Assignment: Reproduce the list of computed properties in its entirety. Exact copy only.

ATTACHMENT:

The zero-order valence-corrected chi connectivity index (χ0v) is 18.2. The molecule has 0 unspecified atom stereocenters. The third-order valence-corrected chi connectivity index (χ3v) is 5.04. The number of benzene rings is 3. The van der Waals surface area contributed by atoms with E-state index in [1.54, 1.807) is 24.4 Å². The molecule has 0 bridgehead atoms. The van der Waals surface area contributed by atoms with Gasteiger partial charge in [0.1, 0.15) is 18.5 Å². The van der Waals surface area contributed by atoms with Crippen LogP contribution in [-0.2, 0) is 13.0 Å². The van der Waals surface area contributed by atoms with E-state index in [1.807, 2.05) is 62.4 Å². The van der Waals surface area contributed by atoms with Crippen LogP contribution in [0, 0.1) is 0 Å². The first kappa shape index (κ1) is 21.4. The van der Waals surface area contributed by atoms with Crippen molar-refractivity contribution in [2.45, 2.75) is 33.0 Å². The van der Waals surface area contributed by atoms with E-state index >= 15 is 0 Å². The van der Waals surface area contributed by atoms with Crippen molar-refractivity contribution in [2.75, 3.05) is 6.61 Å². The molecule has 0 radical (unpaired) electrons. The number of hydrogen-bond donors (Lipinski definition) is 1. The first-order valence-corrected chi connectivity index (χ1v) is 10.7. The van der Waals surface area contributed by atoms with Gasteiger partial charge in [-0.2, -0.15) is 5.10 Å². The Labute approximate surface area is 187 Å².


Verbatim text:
The zero-order valence-corrected chi connectivity index (χ0v) is 18.2. The molecule has 0 unspecified atom stereocenters. The third-order valence-corrected chi connectivity index (χ3v) is 5.04. The number of benzene rings is 3. The van der Waals surface area contributed by atoms with E-state index in [1.54, 1.807) is 24.4 Å². The molecule has 0 bridgehead atoms. The van der Waals surface area contributed by atoms with Gasteiger partial charge in [0.1, 0.15) is 18.5 Å². The van der Waals surface area contributed by atoms with Crippen LogP contribution in [-0.2, 0) is 13.0 Å². The van der Waals surface area contributed by atoms with E-state index in [1.807, 2.05) is 62.4 Å². The van der Waals surface area contributed by atoms with Crippen LogP contribution in [0, 0.1) is 0 Å². The first kappa shape index (κ1) is 21.4. The van der Waals surface area contributed by atoms with Crippen molar-refractivity contribution in [2.45, 2.75) is 33.0 Å². The van der Waals surface area contributed by atoms with E-state index >= 15 is 0 Å². The van der Waals surface area contributed by atoms with Crippen molar-refractivity contribution in [2.75, 3.05) is 6.61 Å². The molecule has 0 radical (unpaired) electrons. The number of hydrogen-bond donors (Lipinski definition) is 1. The first-order valence-corrected chi connectivity index (χ1v) is 10.7. The van der Waals surface area contributed by atoms with Gasteiger partial charge in [-0.2, -0.15) is 5.10 Å². The Labute approximate surface area is 187 Å².